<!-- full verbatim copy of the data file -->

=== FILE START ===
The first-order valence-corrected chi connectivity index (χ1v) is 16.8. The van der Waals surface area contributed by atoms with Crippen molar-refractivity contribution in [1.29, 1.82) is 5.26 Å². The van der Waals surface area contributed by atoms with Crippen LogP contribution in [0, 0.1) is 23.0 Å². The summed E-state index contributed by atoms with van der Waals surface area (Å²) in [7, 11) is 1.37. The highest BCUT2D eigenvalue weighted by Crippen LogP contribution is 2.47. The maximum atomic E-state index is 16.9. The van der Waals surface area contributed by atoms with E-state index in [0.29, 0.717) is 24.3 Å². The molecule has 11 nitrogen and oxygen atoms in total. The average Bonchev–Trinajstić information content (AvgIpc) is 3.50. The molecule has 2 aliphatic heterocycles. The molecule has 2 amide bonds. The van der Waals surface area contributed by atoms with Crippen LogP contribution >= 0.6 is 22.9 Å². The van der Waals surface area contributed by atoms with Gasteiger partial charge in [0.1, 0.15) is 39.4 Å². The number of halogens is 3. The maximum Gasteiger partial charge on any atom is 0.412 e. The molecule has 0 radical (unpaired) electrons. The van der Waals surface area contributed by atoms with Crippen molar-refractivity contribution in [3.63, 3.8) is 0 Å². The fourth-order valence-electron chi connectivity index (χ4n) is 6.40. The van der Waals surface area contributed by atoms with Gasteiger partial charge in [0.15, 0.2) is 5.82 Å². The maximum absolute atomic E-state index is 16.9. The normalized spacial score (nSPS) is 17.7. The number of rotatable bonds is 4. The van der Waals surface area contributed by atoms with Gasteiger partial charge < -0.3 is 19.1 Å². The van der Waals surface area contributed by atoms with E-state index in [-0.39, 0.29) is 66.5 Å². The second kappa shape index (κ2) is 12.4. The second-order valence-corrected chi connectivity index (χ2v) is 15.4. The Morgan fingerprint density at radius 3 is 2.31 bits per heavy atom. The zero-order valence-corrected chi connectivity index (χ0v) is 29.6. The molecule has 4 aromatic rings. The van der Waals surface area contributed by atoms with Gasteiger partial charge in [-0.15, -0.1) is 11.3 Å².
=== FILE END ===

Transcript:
The first-order valence-corrected chi connectivity index (χ1v) is 16.8. The van der Waals surface area contributed by atoms with Crippen molar-refractivity contribution in [1.29, 1.82) is 5.26 Å². The van der Waals surface area contributed by atoms with Crippen LogP contribution in [0, 0.1) is 23.0 Å². The summed E-state index contributed by atoms with van der Waals surface area (Å²) in [7, 11) is 1.37. The highest BCUT2D eigenvalue weighted by Crippen LogP contribution is 2.47. The maximum atomic E-state index is 16.9. The van der Waals surface area contributed by atoms with E-state index in [0.29, 0.717) is 24.3 Å². The molecule has 11 nitrogen and oxygen atoms in total. The average Bonchev–Trinajstić information content (AvgIpc) is 3.50. The molecule has 2 aliphatic heterocycles. The molecule has 2 amide bonds. The van der Waals surface area contributed by atoms with Crippen LogP contribution >= 0.6 is 22.9 Å². The van der Waals surface area contributed by atoms with Gasteiger partial charge in [0.1, 0.15) is 39.4 Å². The number of halogens is 3. The maximum Gasteiger partial charge on any atom is 0.412 e. The molecule has 0 radical (unpaired) electrons. The van der Waals surface area contributed by atoms with Crippen molar-refractivity contribution in [3.63, 3.8) is 0 Å². The fourth-order valence-electron chi connectivity index (χ4n) is 6.40. The van der Waals surface area contributed by atoms with Gasteiger partial charge in [0.15, 0.2) is 5.82 Å². The maximum absolute atomic E-state index is 16.9. The normalized spacial score (nSPS) is 17.7. The number of rotatable bonds is 4. The van der Waals surface area contributed by atoms with Gasteiger partial charge < -0.3 is 19.1 Å². The van der Waals surface area contributed by atoms with E-state index in [-0.39, 0.29) is 66.5 Å². The second kappa shape index (κ2) is 12.4. The second-order valence-corrected chi connectivity index (χ2v) is 15.4. The Morgan fingerprint density at radius 3 is 2.31 bits per heavy atom. The zero-order valence-corrected chi connectivity index (χ0v) is 29.6. The molecule has 4 aromatic rings. The van der Waals surface area contributed by atoms with Gasteiger partial charge in [-0.15, -0.1) is 11.3 Å².